- Tavira Tower – Take a walk to witness this 18th-century tower, the tallest remaining watchtower in Cadiz.
- La Playa de la Caleta Beach – One of Cadiz’s best-loved beaches, located in the Old Town, between two castles.
- Plaza de España – A large square dominated by the Monument to the Constitution of 1812.
- Catch the Cádiz Club de Fútbol at their home ground, the Estadio Ramón de Carranza.
- Watch the CR Atletico Portuense play rugby at the Polideportivo "La Puntilla" sports centre.
- Enjoy a game of football courtesy of the Xerez CD at the Estadio Municipal de Chapín.
- Witness the Sunshine Tour show jumping competition at the Dehesa Montenmedio between February and March.
- Catch the Sunshine Tour dressage event at the Dehesa Montenmedio at the end of January or start of February.
The Cadiz Carnival is a phenomenal event with a worldwide reputation. The foremost fiesta takes place over two weeks every Lent.
Easter, predictably, is a major holiday in the city.
Consult the monthly programme of the Gran Teatro for a list of musical events.
Cadiz has a desirable peninsula coastline. For a memorable beach experience, discover Playa de la Caleta, Playa de la Victoria and Playa de Santa Maria del Mar, to name just a few.
When To Go
Carnival is the best time to visit Cadiz, so target Ash Wednesday as a date if the holiday schedule permits.
The city enjoys a mild climate on the whole, with very hot summers and winters that seldom see temperatures below 50°F (10°C). With 300 plus days of sunshine and minimal rain, even in January and December, the weather is most desirable in southwest Spain.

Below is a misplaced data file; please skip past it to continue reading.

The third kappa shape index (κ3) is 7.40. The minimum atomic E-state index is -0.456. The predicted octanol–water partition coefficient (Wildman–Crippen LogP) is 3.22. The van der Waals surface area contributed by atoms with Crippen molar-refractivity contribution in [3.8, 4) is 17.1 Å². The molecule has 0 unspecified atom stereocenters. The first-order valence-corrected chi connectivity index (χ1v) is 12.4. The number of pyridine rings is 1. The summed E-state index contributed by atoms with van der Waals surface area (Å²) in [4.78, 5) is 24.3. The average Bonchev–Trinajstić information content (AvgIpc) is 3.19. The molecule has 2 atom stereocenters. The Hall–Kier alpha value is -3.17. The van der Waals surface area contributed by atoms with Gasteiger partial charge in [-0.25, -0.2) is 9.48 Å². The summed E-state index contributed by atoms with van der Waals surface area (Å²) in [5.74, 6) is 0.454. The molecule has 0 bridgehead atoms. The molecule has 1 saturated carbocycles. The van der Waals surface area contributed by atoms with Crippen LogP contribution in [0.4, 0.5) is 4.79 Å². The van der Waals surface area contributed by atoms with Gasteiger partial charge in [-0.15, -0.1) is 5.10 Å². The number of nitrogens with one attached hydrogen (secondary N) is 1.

The busy tourist season from May to October is hot enough for beach time, with temperatures between 64°F (18°C) and 91°F (33°C) in July and August.
Jerez Airport is the primary gateway to Cadiz for those who choose to fly in, with service to and from the likes of Amsterdam, Barcelona, Berlin, Brussels, Frankfurt, London and Paris.
Seville is also a popular platform to the city, most notably by rail. Of course, a solid highway network links Cadiz with Seville, Malaga, Madrid, Barcelona, Valencia and even Lisbon.
Cadiz is not a big city area-wise and is amenable to pedestrians. A small public bus network helps, however.
Cádiz, the city and province in Spain of the same name, is one of those gem destinations travellers almost stumble upon by accident and rave about for years to come. Not that the city of 130,000 is under the radar mind you - nor the province as a whole. The fact is that in comparison to other areas in the tourist magnet that is Spain, it sometimes just seems that way.
Any way you slice it, Cádiz the city is the oldest continuously inhabited community in the entire Iberian Peninsula. With that fact in mind, there's a lot of meat on the bone here, as it were. From a splendid historic quarter with attractive plazas to dozens of significant landmarks, the city's promenades are lined with priceless photo ops at every turn. In Cádiz province, the sherry region and town of Jerez stands apart as a matchless destination for authentic culinary experiences and tours. With beaches galore, nearly one dozen national parks and the iconic Straits of Gibraltar, Cádiz is a brilliant getaway in Spain.
Attractions & Activities
- Cádiz Cathedral
- Museum of Cádiz
- Falla Grand Theatre
- Straits of Gibraltar
- San Francisco Church and Convent
- La Caleta Beach
- Natural Parks
- Carnival of Cádiz
- Jerez Feria
- Route of the Bull
- Holy Week
Restaurant & Nightlife
- El Faro
- La Mesa Redonda
- Vento Pinto
- El Bolero
- El Hoyo
Cádiz has a warm temperate climate, typical of Mediterranean coastal regions in Spain. Of course, towns within the inner part of the province do not benefit as greatly from the sea breezes. The city of Cádiz receives more than 300 days of sunshine a year.
- Winter (December to February) 8-18°C
- Spring (March to April) 11-21°C
- Summer (May to September) 16-28°C
- Fall (October to November) 12-23°C
Cadiz & Province official guide